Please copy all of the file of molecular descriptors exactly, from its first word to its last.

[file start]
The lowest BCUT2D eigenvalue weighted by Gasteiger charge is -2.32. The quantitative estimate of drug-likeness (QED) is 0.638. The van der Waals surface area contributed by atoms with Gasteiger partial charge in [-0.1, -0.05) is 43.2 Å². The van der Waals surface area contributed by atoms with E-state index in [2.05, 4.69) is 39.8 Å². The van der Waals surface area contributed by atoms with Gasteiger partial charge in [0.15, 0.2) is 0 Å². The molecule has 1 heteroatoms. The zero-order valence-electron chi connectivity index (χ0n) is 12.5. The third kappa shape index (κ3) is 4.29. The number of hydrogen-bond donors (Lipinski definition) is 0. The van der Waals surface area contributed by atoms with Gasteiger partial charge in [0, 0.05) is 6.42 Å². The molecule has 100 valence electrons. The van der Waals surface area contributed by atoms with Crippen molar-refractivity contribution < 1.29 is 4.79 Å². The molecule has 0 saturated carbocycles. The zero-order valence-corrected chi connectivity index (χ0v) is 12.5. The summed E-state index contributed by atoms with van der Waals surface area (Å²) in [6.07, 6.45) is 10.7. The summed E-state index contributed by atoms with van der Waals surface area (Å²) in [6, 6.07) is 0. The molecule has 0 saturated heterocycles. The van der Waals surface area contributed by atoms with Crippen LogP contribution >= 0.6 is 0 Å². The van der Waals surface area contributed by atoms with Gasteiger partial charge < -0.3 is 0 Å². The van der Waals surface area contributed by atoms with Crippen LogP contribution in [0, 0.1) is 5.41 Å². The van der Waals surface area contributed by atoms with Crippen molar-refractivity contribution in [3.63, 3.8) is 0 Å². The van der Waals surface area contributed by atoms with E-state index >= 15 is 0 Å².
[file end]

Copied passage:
The lowest BCUT2D eigenvalue weighted by Gasteiger charge is -2.32. The quantitative estimate of drug-likeness (QED) is 0.638. The van der Waals surface area contributed by atoms with Gasteiger partial charge in [-0.1, -0.05) is 43.2 Å². The van der Waals surface area contributed by atoms with E-state index in [2.05, 4.69) is 39.8 Å². The van der Waals surface area contributed by atoms with Gasteiger partial charge in [0.15, 0.2) is 0 Å². The molecule has 1 heteroatoms. The zero-order valence-electron chi connectivity index (χ0n) is 12.5. The third kappa shape index (κ3) is 4.29. The number of hydrogen-bond donors (Lipinski definition) is 0. The van der Waals surface area contributed by atoms with Gasteiger partial charge in [0, 0.05) is 6.42 Å². The molecule has 100 valence electrons. The van der Waals surface area contributed by atoms with Crippen molar-refractivity contribution < 1.29 is 4.79 Å². The molecule has 0 saturated carbocycles. The zero-order valence-corrected chi connectivity index (χ0v) is 12.5. The summed E-state index contributed by atoms with van der Waals surface area (Å²) in [6.07, 6.45) is 10.7. The summed E-state index contributed by atoms with van der Waals surface area (Å²) in [6, 6.07) is 0. The molecule has 0 saturated heterocycles. The van der Waals surface area contributed by atoms with Crippen LogP contribution >= 0.6 is 0 Å². The van der Waals surface area contributed by atoms with Gasteiger partial charge < -0.3 is 0 Å². The van der Waals surface area contributed by atoms with Crippen LogP contribution in [0, 0.1) is 5.41 Å². The van der Waals surface area contributed by atoms with Crippen molar-refractivity contribution in [3.63, 3.8) is 0 Å². The van der Waals surface area contributed by atoms with E-state index >= 15 is 0 Å².